US aid for Romanian nuclear power

Romanian President Klaus Iohannis
Romanian President Klaus Iohannis

The United States is watching the Romanian atom with interest. They pledged to provide Romania with more than 3 billion euros in financing for the construction of reactors 3 and 4 of the Cernavoda nuclear power plant, a city in the Constanta region.

The President of the US Export-Import Bank, Rita Jo Lewis, signed two letters of intent to finance the project, Romanian Energy Minister Virgil Popescu confirmed following a meeting on the sidelines of COP27 that the Romanian attended. President Klaus Iohannis and US Special Presidential Climate Envoy John Kerry. The first LOI covers a €50m loan that will support the development of the second phase of the two new units, which will begin in the second quarter of 2023. However, the second LOI refers to a €3bn loan that will cover the US contribution to the project as a whole.

“This is a very important step in the implementation of the agreement between Romania and the United States on cooperation with regard to the Cernavuda projects and in Romania’s civil nuclear sector,” Popescu said. “At the same time, by financially supporting the development of Romania’s civil nuclear program, the United States is sending a strong political signal.” “Romania will become independent in the field of energy, and at the same time, we will ensure our energy security with the help of nuclear energy,” the energy minister added. “Because decarbonization cannot be achieved without nuclear power.”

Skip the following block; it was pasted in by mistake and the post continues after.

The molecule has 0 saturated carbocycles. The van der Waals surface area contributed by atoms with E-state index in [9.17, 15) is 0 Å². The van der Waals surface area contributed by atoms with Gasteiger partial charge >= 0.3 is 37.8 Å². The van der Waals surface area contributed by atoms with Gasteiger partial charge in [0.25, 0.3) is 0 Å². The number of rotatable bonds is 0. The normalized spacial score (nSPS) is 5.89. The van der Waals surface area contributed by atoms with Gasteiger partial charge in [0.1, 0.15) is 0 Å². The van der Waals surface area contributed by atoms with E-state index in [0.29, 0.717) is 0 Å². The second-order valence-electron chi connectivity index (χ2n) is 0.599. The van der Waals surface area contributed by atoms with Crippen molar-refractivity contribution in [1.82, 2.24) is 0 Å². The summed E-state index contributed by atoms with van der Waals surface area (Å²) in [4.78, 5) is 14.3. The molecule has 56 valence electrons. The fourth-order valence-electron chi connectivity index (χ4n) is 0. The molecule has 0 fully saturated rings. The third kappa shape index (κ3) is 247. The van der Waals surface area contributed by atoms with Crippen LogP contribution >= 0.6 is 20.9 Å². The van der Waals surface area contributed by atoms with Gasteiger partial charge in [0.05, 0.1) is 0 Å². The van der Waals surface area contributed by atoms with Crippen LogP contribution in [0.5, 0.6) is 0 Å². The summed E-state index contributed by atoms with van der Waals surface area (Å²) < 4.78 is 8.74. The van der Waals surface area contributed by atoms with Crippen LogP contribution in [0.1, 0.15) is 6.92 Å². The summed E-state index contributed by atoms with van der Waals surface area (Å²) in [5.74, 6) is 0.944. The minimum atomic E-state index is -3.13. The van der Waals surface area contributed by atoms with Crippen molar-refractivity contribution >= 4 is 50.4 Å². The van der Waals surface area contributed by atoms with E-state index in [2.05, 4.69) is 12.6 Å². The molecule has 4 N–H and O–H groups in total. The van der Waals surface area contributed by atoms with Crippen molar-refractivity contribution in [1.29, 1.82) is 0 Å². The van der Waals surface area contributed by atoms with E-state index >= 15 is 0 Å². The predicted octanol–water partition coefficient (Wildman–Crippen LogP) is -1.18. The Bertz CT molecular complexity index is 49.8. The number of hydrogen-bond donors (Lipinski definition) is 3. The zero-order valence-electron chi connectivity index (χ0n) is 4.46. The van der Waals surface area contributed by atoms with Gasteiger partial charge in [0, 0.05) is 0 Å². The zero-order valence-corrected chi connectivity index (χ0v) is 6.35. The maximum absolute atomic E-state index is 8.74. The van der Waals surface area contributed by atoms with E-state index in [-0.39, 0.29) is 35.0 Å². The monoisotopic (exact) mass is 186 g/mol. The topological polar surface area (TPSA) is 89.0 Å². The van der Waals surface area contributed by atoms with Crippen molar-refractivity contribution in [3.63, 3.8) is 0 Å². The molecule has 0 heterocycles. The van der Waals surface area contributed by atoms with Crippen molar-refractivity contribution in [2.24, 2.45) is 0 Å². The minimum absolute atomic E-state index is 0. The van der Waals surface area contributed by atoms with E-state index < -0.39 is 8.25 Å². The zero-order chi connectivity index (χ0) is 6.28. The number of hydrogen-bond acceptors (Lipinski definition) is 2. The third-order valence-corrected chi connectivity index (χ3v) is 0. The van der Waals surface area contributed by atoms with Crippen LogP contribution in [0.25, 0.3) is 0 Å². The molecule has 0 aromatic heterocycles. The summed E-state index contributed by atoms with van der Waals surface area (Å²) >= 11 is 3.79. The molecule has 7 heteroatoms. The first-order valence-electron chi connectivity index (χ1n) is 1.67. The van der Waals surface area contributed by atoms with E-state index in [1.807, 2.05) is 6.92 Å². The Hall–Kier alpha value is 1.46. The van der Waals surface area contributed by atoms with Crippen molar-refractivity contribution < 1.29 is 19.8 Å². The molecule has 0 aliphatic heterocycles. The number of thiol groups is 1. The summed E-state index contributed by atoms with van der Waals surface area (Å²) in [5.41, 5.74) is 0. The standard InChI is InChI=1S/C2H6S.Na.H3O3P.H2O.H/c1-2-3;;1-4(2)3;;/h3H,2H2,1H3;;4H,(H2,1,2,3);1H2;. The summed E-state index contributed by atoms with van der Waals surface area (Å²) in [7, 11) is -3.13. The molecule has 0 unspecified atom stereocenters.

Someone, on this point, will have something to say. Especially at a time when nuclear energy is associated with the war in Ukraine and Russia’s constant threats to use nuclear weapons. Bucharest, however, specified that cooperation with Washington is purely energy-related. It would allow Romania to speed up the process of climate neutrality.

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The Cernavuda plant, located in the southeast of the country, operates two reactors with a capacity of 700 megawatts each, which satisfies about a fifth of Romania’s electricity needs. The Ministry of Energy owns an 82% stake in the Nuclear Electricity Company, the company that operates the plant whose shareholders decided to terminate agreements and negotiations with two Chinese companies to build the new units, in compliance with the request of the Ministry of Energy.

A few days ago, the Romanian company EnergoNuclear signed a contract with Candu Energy, a member of the Canadian Snc-Lavalin group, according to which Candu will provide engineering services for the preparation and updating of some documents necessary to restart the project for the construction of units 3 and 4 at the Cernavuda plant. Romanian liberal Prime Minister Nicolae Ciuka announced that “the first phase, the preparatory phase, will be completed by the end of the first quarter of next year.” “The second phase of preliminary works will start between March and April 2023 and will be completed in the third quarter of 2025. The third phase, which is the actual construction of the two reactors, will be completed in 2030.”

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